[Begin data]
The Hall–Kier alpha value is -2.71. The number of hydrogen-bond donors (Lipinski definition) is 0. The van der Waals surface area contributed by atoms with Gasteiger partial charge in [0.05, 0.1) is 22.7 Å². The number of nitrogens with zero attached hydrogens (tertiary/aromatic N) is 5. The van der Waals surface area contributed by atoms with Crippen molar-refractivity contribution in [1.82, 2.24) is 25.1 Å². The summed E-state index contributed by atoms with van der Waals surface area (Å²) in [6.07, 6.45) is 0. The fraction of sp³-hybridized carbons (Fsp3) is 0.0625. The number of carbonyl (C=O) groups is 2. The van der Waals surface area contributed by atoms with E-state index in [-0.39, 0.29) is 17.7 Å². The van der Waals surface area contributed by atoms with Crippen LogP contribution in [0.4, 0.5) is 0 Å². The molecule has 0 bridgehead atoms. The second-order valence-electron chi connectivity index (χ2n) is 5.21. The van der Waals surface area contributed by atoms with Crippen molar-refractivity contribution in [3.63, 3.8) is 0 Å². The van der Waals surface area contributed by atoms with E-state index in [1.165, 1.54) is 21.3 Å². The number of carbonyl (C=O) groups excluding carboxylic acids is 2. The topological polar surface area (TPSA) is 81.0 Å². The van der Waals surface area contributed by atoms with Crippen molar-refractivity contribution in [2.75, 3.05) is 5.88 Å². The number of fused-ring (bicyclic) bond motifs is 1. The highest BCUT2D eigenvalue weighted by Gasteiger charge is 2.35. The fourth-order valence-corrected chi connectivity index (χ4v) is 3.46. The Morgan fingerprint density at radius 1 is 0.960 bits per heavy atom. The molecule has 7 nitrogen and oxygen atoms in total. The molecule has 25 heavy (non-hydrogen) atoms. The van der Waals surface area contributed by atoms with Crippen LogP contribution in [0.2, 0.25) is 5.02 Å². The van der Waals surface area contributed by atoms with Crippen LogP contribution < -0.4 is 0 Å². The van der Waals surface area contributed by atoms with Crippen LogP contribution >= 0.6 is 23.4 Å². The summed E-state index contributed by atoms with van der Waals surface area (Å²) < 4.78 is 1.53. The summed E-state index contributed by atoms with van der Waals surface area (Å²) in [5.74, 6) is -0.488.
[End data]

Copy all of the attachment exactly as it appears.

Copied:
The Hall–Kier alpha value is -2.71. The number of hydrogen-bond donors (Lipinski definition) is 0. The van der Waals surface area contributed by atoms with Gasteiger partial charge in [0.05, 0.1) is 22.7 Å². The number of nitrogens with zero attached hydrogens (tertiary/aromatic N) is 5. The van der Waals surface area contributed by atoms with Crippen molar-refractivity contribution in [1.82, 2.24) is 25.1 Å². The summed E-state index contributed by atoms with van der Waals surface area (Å²) in [6.07, 6.45) is 0. The fraction of sp³-hybridized carbons (Fsp3) is 0.0625. The number of carbonyl (C=O) groups is 2. The van der Waals surface area contributed by atoms with E-state index in [-0.39, 0.29) is 17.7 Å². The van der Waals surface area contributed by atoms with Crippen LogP contribution in [0.4, 0.5) is 0 Å². The molecule has 0 bridgehead atoms. The second-order valence-electron chi connectivity index (χ2n) is 5.21. The van der Waals surface area contributed by atoms with Crippen molar-refractivity contribution in [3.63, 3.8) is 0 Å². The van der Waals surface area contributed by atoms with E-state index in [1.165, 1.54) is 21.3 Å². The number of carbonyl (C=O) groups excluding carboxylic acids is 2. The topological polar surface area (TPSA) is 81.0 Å². The van der Waals surface area contributed by atoms with Crippen molar-refractivity contribution in [2.75, 3.05) is 5.88 Å². The number of fused-ring (bicyclic) bond motifs is 1. The highest BCUT2D eigenvalue weighted by Gasteiger charge is 2.35. The fourth-order valence-corrected chi connectivity index (χ4v) is 3.46. The Morgan fingerprint density at radius 1 is 0.960 bits per heavy atom. The molecule has 7 nitrogen and oxygen atoms in total. The molecule has 25 heavy (non-hydrogen) atoms. The van der Waals surface area contributed by atoms with Crippen LogP contribution in [0.2, 0.25) is 5.02 Å². The van der Waals surface area contributed by atoms with Crippen LogP contribution < -0.4 is 0 Å². The van der Waals surface area contributed by atoms with Crippen LogP contribution >= 0.6 is 23.4 Å². The summed E-state index contributed by atoms with van der Waals surface area (Å²) < 4.78 is 1.53. The summed E-state index contributed by atoms with van der Waals surface area (Å²) in [5.74, 6) is -0.488.